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Re: [Distillers] Re: steel flange

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  • giddyup06@aol.com
    And these are sweat flanges..4 hole..you can either silfoss (recomended) or solder but make sure you use lead free. Chris Richard
    Message 1 of 27 , Jan 2, 2003
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      And these are sweat flanges..4 hole..you can either silfoss (recomended) or
      solder but make sure you use lead free.

      Chris Richard
    • zuggetsr <zugget@aol.com>
      In the states, I just saw a 2 brass flange for $5 (USD) @ Home Depot. ... http://groups.yahoo.com/group/Distillers/files/c2h5oh_x/2_inch_flange
      Message 2 of 27 , Jan 2, 2003
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        In the states, I just saw a 2" brass flange for $5 (USD) @ Home Depot.

        --- In Distillers@yahoogroups.com, "Robert <dinks_c@y...>"
        <dinks_c@y...> wrote:
        > You could also try a ships chandlery for brass fittings of similar
        > type.
        > Robert
        >
        > --- In Distillers@yahoogroups.com, "c2h5oh_x <c2h5oh_x@y...>"
        > <c2h5oh_x@y...> wrote:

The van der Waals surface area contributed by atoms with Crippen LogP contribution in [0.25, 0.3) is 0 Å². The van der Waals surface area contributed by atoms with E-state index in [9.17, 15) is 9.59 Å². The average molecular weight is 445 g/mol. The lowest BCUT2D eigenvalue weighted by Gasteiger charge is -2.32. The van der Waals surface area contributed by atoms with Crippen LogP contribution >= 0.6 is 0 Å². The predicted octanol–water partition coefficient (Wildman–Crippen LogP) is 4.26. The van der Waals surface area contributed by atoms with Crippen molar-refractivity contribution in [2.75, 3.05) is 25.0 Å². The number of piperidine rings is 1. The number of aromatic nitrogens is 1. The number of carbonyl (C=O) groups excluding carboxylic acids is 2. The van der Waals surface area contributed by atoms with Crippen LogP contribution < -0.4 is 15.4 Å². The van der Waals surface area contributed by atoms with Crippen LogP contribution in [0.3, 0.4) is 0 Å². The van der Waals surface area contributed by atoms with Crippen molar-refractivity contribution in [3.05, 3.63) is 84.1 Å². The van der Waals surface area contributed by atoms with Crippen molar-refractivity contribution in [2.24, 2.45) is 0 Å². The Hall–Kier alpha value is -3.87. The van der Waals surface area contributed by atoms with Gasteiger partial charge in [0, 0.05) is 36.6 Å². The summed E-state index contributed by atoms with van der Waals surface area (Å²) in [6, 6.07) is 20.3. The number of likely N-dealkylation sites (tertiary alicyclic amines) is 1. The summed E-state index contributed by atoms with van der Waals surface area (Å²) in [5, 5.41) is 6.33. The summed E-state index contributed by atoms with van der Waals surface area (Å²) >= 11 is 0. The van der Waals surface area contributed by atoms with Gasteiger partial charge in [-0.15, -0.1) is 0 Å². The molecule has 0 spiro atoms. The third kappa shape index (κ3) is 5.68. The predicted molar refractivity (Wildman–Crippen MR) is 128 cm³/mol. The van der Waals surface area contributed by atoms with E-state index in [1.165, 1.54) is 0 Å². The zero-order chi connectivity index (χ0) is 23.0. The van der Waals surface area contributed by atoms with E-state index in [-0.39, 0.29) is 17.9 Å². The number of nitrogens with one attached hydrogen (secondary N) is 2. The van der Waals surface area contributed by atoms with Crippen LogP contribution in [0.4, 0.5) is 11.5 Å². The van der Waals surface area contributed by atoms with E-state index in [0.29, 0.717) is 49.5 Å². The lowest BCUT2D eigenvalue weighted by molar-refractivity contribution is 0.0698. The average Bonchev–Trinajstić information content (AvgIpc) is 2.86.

> > I managed to find a 2" brass (threaded) floor flange at a
        > plumbing
        > > supply. So, something other then iron DOES exist. It was total
        > luck
        > > as it was the last one they had in stock and the guy at the shop
        > > indicated that it wasn't something they normally stock. I've been
        > > pretty happy with it. If you call around, maybe you can find one
        > > yourself. I payed $20 for mine.
        > >
        > > Picture:
        > >
        > >
        >
        http://groups.yahoo.com/group/Distillers/files/c2h5oh_x/2_inch_flange
        > .
        > > jpg
        > >
        > >
        > > Good luck!
        > >
        > > -CX
        > >
        > >
        > > --- In Distillers@yahoogroups.com, Rocky S <hardrock37us@y...>
        > wrote:
        > > > Hi Folks, New guy here. Thinking about useing a steel
        > > > floor flange in 2" dia. to attach the colunm to the
        > > > lid. Looks like there will be about three threads
        > > > exposed to the vapors. Would this be a problem? I read
        > > > all the post about the steel drum, but this doesn't
        > > > seem to extream to me, or could it be trouble? I
        > > > bought it new, because I couldn't find anything else